Russia's space agency says it is teaming up with its European counterpart to build a spaceship that will fly astronauts to the moon, but the European Space Agency struck a more cautious note.
The first test flight is set for 2015 and the first manned flight is planned for 2018, Russia's Federal Space Agency said Wednesday.
“ESA and Roskosmos [Russia's space agency] both have the technologies and unique experience in designing various space systems to be able to create jointly a high-tech vehicle,” the agency said on its Web site. “[This would] enable us to carry crews of up to six people to near-Earth and lunar orbits.”
Roskosmos said the craft would allow “expeditions to the moon” but did not say whether landings were envisaged.
The ESA was more cautious about the plan.
“This is factually correct in the sense that indeed this is the outline of the system,” ESA spokesman Franco Bonacina said by telephone from Paris. “But we haven’t decided upon anything yet. ... It’s too premature. It’s still at the level of studies. In November, at a ministerial meeting, it’s not taken for granted this option will be the one that finally takes shape.”
The new spacecraft, with wings and a cone-shaped module, would be launched by a Russian booster rocket from the Vostochny cosmodrome in Russia’s Far East region of Amur, Russia's space agency said.
Russia currently rents the Soviet-era Baikonur cosmodrome from Kazakhstan.
Russia’s Soyuz manned spacecraft and the Progress cargo vehicle have delivered crews and cargo to the space station for years, taking a primary role in the wake of the 2003 Columbia tragedy. Even today, with the shuttle fleet back in business, most of the space station's residents arrive on Soyuz craft. When the fleet is retired in 2010, the Soyuz will again take on a lead role in space station resupply.
Questions about Russia
However, some have questioned whether Russia will be up to the task. Crews returning from the space station experienced rough descents and landings in October and April when Soyuz capsules slid off into high-G ballistic descents.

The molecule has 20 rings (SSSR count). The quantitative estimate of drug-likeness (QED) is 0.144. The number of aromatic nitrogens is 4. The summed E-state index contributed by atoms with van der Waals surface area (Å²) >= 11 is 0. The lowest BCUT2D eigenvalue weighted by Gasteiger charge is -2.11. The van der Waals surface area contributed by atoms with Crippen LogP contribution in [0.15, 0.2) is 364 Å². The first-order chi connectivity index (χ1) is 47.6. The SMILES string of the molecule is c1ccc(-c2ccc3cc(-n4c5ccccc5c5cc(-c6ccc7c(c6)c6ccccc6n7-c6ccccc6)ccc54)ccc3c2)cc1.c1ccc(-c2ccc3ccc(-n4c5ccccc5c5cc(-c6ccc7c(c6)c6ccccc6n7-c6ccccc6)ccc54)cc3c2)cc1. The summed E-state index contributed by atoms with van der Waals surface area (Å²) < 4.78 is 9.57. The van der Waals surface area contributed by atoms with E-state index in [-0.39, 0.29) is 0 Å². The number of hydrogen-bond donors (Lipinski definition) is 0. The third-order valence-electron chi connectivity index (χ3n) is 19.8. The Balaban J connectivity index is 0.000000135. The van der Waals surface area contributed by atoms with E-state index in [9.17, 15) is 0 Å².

In the latest case, the Soyuz-TMA capsule with South Korea’s first astronaut, Yi So-yeon, U.S. station commander Peggy Whitson and Russian flight engineer Yuri Malenchenko made a rough landing hundreds of kilometers (miles) off target on April 19.
Russia called an inquiry into the accident. Space officials strongly denied media reports that the crew could have died — but one source said that the incident was a cause for serious concern.
“It was really very serious and dangerous,” a Russian space industry source told Reuters, requesting anonymity. “One of the two modules attached to the capsule failed to separate from it on re-entry, and for quite a while the capsule was plummeting upside down and its hatch — normally on top of the capsule — was exposed to extremely high temperatures.”
“As they were falling, Peggy saw the unseparated module dangling by the capsule. Then it fell off somehow.”
The temperature was so high that the outside metal antenna for radio contacts burned out, the source said.
The United States is also worried about the reliability of the Russian program.
“They [the Russians] understand the risk of what’s going on. They’re as concerned as we are about this event,” Congressional Quarterly quoted NASA's associate administrator for space operations, William Gerstenmaier, as telling a House hearing on the space station program last month.